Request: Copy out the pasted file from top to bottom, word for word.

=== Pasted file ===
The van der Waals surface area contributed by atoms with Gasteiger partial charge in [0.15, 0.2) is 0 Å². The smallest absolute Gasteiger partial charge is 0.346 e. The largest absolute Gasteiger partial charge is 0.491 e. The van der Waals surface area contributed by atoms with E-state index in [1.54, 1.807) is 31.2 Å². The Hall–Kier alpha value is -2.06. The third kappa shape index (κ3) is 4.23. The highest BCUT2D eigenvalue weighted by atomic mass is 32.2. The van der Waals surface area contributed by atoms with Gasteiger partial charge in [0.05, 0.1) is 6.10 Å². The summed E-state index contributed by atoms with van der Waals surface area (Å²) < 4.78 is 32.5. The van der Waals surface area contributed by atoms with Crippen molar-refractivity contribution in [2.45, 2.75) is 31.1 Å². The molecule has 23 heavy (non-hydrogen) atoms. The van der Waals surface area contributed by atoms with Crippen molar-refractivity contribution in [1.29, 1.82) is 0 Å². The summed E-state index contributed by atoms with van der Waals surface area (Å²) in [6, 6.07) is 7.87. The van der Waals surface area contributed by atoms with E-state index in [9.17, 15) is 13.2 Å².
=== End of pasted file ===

The van der Waals surface area contributed by atoms with Gasteiger partial charge in [0.15, 0.2) is 0 Å². The smallest absolute Gasteiger partial charge is 0.346 e. The largest absolute Gasteiger partial charge is 0.491 e. The van der Waals surface area contributed by atoms with E-state index in [1.54, 1.807) is 31.2 Å². The Hall–Kier alpha value is -2.06. The third kappa shape index (κ3) is 4.23. The highest BCUT2D eigenvalue weighted by atomic mass is 32.2. The van der Waals surface area contributed by atoms with Gasteiger partial charge in [0.05, 0.1) is 6.10 Å². The summed E-state index contributed by atoms with van der Waals surface area (Å²) < 4.78 is 32.5. The van der Waals surface area contributed by atoms with Crippen molar-refractivity contribution in [2.45, 2.75) is 31.1 Å². The molecule has 23 heavy (non-hydrogen) atoms. The van der Waals surface area contributed by atoms with Crippen molar-refractivity contribution in [1.29, 1.82) is 0 Å². The summed E-state index contributed by atoms with van der Waals surface area (Å²) in [6, 6.07) is 7.87. The van der Waals surface area contributed by atoms with E-state index in [9.17, 15) is 13.2 Å².